Freezing stock value with a corporate recapitalization.

Date01 May 2022
AuthorHackett, Trenda B.

One business succession strategy to consider is a corporate recapitalization. A recapitalization is a form of reorganization that involves changes in the class of stock a shareholder possesses. It occurs when a shareholder exchanges some or all of his or her stock for another class of stock in the corporation (i.e., a recapitalization results in the shareholder's acquiring a new class of stock in return for giving up all or some of his or her original stock). Generally, recapitalizations are not taxable events for the shareholders (however, they may create gift tax considerations between the shareholders) or corporation as long as the exchange has a business purpose and the value of the stock given up equals the value of the stock received.

A corporate recapitalization can freeze the value of the owner's stock, potentially reducing the owner's estate tax liability by removing future appreciation in the value of stock from the owner's estate. However, with the increased exclusion amount, planners must weigh the benefits of freezing the stock's value versus holding the stock until death and receiving a step-up in basis for income tax purposes.

Shifting control using a recapitalization is especially useful when:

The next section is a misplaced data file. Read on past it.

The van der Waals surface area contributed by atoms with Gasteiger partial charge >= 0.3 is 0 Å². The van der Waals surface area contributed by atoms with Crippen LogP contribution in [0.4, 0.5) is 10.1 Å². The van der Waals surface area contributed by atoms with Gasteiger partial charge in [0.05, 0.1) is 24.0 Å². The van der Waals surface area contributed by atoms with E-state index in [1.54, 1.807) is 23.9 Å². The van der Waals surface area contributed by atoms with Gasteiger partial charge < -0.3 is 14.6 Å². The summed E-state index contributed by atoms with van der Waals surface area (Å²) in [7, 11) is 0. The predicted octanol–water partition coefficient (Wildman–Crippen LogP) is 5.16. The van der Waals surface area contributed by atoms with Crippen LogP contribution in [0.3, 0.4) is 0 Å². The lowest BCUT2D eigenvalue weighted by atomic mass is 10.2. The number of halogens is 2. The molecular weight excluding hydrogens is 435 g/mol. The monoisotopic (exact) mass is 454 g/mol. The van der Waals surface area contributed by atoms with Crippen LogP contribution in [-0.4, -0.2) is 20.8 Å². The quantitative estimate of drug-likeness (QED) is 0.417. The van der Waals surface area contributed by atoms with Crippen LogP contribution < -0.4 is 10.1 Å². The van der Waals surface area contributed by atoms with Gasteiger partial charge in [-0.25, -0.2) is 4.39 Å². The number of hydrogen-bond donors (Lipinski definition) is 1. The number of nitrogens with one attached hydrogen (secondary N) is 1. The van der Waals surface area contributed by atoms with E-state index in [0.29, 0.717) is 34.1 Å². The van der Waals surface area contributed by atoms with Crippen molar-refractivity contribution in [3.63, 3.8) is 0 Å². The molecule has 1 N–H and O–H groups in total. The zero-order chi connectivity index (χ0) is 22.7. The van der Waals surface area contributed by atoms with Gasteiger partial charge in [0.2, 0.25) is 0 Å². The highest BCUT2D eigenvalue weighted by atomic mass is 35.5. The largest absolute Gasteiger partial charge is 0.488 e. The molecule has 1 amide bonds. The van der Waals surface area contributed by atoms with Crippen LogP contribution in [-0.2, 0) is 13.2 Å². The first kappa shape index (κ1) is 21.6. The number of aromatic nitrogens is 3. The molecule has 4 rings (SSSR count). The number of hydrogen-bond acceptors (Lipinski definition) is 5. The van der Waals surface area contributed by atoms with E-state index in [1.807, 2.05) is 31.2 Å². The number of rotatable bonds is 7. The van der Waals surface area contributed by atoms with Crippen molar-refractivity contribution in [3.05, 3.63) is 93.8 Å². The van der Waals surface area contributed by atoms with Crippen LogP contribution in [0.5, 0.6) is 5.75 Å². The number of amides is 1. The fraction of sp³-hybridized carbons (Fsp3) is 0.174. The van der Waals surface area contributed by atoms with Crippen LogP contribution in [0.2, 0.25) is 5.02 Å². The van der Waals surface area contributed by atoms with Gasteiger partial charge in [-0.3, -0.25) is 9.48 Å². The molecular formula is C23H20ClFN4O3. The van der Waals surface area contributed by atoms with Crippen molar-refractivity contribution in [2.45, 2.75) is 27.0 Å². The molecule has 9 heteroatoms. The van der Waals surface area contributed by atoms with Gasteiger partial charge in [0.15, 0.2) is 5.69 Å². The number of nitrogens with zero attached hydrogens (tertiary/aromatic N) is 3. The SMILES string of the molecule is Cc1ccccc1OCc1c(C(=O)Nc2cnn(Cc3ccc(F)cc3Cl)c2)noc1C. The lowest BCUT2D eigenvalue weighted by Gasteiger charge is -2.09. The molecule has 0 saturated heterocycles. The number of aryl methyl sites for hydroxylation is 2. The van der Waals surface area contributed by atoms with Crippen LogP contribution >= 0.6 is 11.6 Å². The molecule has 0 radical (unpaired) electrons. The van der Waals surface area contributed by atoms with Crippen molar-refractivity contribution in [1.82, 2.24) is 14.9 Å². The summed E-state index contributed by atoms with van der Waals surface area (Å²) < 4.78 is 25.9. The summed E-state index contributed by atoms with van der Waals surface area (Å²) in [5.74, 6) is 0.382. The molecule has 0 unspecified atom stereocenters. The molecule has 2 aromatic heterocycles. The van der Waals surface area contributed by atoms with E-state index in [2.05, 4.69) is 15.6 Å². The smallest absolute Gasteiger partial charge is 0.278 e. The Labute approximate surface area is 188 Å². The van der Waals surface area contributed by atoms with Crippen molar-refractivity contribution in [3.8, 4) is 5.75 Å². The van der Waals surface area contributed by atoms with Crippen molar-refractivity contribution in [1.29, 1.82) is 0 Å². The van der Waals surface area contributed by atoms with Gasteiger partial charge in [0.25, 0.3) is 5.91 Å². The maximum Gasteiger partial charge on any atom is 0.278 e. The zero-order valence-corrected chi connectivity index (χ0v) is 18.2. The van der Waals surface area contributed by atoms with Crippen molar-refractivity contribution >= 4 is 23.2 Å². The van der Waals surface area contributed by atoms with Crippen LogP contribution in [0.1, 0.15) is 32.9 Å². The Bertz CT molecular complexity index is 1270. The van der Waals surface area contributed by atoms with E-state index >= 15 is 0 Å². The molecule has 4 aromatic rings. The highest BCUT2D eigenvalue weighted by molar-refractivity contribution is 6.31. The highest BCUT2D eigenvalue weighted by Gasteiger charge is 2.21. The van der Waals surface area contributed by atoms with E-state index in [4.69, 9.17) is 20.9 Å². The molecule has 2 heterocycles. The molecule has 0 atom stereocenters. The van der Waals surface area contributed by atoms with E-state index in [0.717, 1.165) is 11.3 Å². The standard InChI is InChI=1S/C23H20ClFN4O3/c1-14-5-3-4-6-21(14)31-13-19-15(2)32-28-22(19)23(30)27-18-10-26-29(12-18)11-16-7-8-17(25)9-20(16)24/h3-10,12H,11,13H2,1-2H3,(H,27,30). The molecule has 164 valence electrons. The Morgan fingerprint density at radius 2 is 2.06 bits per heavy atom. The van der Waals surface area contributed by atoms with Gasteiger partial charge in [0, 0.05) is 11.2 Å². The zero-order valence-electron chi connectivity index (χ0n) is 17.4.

* A stock sale would result in substantial tax;

* A redemption does not qualify for capital gain (exchange) treatment because it is not substantially disproportionate or the redeemed shareholder does not or cannot terminate his or her interest completely;

* The value of existing stock is too high to allow purchases by other family members, shareholders, or employees; or

* A shareholder wishes to protect the interests of children actively involved in a corporation while providing some benefit for those with no active involvement.

Recapitalizing with common and preferred stock

In a typical recapitalization, one class of voting common stock is exchanged for two classes of stock (usually voting preferred with a cumulative dividend feature and nonvoting common). The owner retains the voting preferred stock and, therefore, control of the business operations. Because the preferred stock does not participate in the growth of the corporation's value, the owner's stock value is frozen.

The common stock created in the recapitalization is transferred to the owner's children. Because the total value of the corporation's stock does not change as a result of the recapitalization (i.e., new preferred + new common = old common), the value of the new common stock transferred to the children is reduced by the value attributed to the preferred stock retained by the owner. The recapitalization allows the owner to transfer ownership and future appreciation in the corporation at a reduced gift tax cost without giving up control of the business operations.

Understanding stock freezes and the Sec. 2701 rules

Under current rules, the retained preferred stock would be assigned a value of zero, unless certain requirements are met (Sec. 2701(a)(3)(A)). The gifted interest (usually common stock) would be assigned the entire value of the corporation. This could create a gift tax liability for the donor.

The valuation provisions of Sec. 2701 apply when there is a transfer of...

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